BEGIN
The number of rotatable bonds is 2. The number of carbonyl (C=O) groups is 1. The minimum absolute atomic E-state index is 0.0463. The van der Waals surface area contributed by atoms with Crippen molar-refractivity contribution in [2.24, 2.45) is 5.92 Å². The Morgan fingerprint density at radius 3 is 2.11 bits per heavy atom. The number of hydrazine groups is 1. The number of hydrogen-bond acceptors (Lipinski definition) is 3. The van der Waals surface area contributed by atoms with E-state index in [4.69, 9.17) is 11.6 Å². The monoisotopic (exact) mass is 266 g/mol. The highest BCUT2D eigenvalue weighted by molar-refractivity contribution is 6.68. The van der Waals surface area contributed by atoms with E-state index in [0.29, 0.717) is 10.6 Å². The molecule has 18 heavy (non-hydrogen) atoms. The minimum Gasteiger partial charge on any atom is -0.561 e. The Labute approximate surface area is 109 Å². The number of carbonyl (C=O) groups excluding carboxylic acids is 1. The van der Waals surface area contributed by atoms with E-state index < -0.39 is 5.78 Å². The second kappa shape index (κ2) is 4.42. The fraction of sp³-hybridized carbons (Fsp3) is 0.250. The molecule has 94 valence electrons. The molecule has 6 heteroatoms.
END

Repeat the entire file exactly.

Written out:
The number of rotatable bonds is 2. The number of carbonyl (C=O) groups is 1. The minimum absolute atomic E-state index is 0.0463. The van der Waals surface area contributed by atoms with Crippen molar-refractivity contribution in [2.24, 2.45) is 5.92 Å². The Morgan fingerprint density at radius 3 is 2.11 bits per heavy atom. The number of hydrazine groups is 1. The number of hydrogen-bond acceptors (Lipinski definition) is 3. The van der Waals surface area contributed by atoms with E-state index in [4.69, 9.17) is 11.6 Å². The monoisotopic (exact) mass is 266 g/mol. The highest BCUT2D eigenvalue weighted by molar-refractivity contribution is 6.68. The van der Waals surface area contributed by atoms with E-state index in [0.29, 0.717) is 10.6 Å². The molecule has 18 heavy (non-hydrogen) atoms. The minimum Gasteiger partial charge on any atom is -0.561 e. The Labute approximate surface area is 109 Å². The number of carbonyl (C=O) groups excluding carboxylic acids is 1. The van der Waals surface area contributed by atoms with E-state index < -0.39 is 5.78 Å². The second kappa shape index (κ2) is 4.42. The fraction of sp³-hybridized carbons (Fsp3) is 0.250. The molecule has 94 valence electrons. The molecule has 6 heteroatoms.